A former Texas prison inmate has filed a legal malpractice case against his former criminal defense attorneys, claiming he spent nearly two years in a penitentiary because of the bad legal advice.
Plaintiff Colton Lester recently filed a lawsuit in an East Texas district court seeking more than $1 million in damages against Nacogdoches attorney Seth Johnson and Onalaska attorney Cecil Berg, alleging he was wrongfully imprisoned because of their gross negligence.
According to his petition, Lester was charged with attempted online solicitation of a minor in 2014, when he was 17 years old. The nature of the conduct leading up to the charge is not detailed in the petition.
That year he hired Johnson to represent him. Johnson told Lester he was a criminal law specialist and, after investigating the matter, advised him to plead guilty. Johnson negotiated a deal with prosecutors that placed Lester on deferred adjudication probation for five years.
In 2016, a motion to revoke Lester’s probation was filed, and Berg represented him in a probation revocation hearing, which resulted in Lester being sentenced to three years in the Texas Department of Corrections.
However, in 2017, Lester was contacted by the State Counsel for Offenders, who informed him for the first time that the statute upon which he was convicted was void prior to his offense date. In 2013, the Court of Criminal Appeals had ruled in Ex Parte Lo that section 33.021(b) of the Texas Penal Code—the law that established online solicitation of a minor as a felony—was unconstitutional as vague and overly broad. Lester’s conviction was ultimately vacated by the CCA in 2018, according to the petition.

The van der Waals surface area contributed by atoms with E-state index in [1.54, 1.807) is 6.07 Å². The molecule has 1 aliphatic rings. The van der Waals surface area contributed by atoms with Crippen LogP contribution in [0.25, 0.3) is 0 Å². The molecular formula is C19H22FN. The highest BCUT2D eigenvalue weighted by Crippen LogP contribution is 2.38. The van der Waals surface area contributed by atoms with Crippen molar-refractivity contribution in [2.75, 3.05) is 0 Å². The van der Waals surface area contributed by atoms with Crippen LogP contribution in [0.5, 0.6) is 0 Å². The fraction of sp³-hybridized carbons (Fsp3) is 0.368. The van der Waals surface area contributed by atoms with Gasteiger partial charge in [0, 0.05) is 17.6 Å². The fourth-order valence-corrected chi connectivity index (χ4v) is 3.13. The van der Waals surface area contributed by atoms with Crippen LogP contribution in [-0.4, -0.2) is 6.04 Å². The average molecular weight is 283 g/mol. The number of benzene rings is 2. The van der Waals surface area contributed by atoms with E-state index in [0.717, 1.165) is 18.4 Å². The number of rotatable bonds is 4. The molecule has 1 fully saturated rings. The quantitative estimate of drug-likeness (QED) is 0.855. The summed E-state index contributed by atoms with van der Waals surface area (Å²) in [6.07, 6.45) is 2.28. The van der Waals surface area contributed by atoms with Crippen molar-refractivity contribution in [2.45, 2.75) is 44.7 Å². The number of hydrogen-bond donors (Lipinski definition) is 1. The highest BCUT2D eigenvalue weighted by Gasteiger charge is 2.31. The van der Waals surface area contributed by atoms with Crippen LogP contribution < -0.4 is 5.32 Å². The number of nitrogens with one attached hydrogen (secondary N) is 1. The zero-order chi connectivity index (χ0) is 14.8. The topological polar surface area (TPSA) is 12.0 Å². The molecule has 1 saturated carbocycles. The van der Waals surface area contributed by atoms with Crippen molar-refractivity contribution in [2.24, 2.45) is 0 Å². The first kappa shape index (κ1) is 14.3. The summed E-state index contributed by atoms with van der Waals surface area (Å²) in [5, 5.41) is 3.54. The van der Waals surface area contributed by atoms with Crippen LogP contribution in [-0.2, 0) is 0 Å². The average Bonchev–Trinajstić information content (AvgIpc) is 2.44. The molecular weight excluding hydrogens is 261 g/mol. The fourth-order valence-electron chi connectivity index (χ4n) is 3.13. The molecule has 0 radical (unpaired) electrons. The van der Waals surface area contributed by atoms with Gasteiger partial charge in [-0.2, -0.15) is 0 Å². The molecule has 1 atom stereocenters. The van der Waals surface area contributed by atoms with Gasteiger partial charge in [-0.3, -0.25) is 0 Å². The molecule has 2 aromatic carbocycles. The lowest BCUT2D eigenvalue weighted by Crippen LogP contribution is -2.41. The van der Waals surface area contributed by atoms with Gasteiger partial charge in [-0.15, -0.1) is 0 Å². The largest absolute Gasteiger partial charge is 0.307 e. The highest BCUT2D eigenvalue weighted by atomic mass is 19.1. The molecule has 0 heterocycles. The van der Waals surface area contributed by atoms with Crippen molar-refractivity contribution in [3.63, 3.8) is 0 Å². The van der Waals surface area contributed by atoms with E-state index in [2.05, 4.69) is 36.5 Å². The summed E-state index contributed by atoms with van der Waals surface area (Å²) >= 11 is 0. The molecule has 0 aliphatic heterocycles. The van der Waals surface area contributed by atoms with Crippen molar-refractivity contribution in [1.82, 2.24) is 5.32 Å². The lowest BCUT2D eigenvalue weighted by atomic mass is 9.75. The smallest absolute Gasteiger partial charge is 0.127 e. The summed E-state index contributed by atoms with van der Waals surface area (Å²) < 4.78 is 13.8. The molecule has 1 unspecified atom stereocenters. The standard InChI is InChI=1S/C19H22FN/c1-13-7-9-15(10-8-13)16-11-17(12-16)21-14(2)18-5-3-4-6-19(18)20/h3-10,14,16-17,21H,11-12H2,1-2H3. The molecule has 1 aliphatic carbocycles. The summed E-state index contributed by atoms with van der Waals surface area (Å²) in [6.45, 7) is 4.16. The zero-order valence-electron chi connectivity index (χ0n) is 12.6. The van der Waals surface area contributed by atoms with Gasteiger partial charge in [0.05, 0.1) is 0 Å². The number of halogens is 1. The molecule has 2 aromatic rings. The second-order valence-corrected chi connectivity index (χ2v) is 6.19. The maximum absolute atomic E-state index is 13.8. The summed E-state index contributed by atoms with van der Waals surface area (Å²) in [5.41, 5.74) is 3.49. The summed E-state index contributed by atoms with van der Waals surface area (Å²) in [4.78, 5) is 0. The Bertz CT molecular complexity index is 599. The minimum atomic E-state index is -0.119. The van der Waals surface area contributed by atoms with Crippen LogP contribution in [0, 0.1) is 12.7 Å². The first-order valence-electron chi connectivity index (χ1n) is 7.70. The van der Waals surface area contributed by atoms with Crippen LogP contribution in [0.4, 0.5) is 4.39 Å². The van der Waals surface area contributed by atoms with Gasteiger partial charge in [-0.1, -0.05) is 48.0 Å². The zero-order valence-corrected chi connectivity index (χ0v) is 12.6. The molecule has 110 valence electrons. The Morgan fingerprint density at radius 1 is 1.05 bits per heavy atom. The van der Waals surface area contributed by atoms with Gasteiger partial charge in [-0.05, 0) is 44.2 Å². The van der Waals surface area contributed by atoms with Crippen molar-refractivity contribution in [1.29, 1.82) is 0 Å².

“Unbelievably, and most egregiously, defendants failed to disclose to Lester that the statute under which he was charged was void and non-existent,” the petition alleges.
“Thus, due to defendants’ negligence, gross negligence and breach of fiduciary duty, Lester lost his freedom at the tender age of 19 and was forced to endure almost two years of prison time for allegedly committing a crime that did not exist,” the petition continued. “Lester was thrown in prison at a time in his life when his friends and others his age were entering college and/or planning for their future in the world. Needless to say, Lester has suffered severe emotional distress due to the gross misconduct of defendants and lost time that can never be returned to him.”
Johnson declined to comment, and Berg did not return a call for comment.
David Kassab, a Houston legal malpractice attorney who represents Lester, alleges that Johnson and Berg “messed up and they need to be held accountable like any other professional.”
Kassab noted that legal malpractice cases against criminal defense attorneys are rare in Texas because of the Peeler Doctrine—a rule derived from the 1995 Texas Supreme Court decision in Peeler v. Hughes & Luce, which held that a person convicted of a crime cannot sue his criminal defense attorney for legal malpractice unless he has been exonerated by an appellate court.
“Not many cases come across our desk where the client has been exonerated, which is rare in Texas because you have to prove that you’ve been exonerated to sue your lawyer,” Kassab said. “You can literally sleep through the entire trial, and unless the client was exonerated, there is not much the client can do about it.’’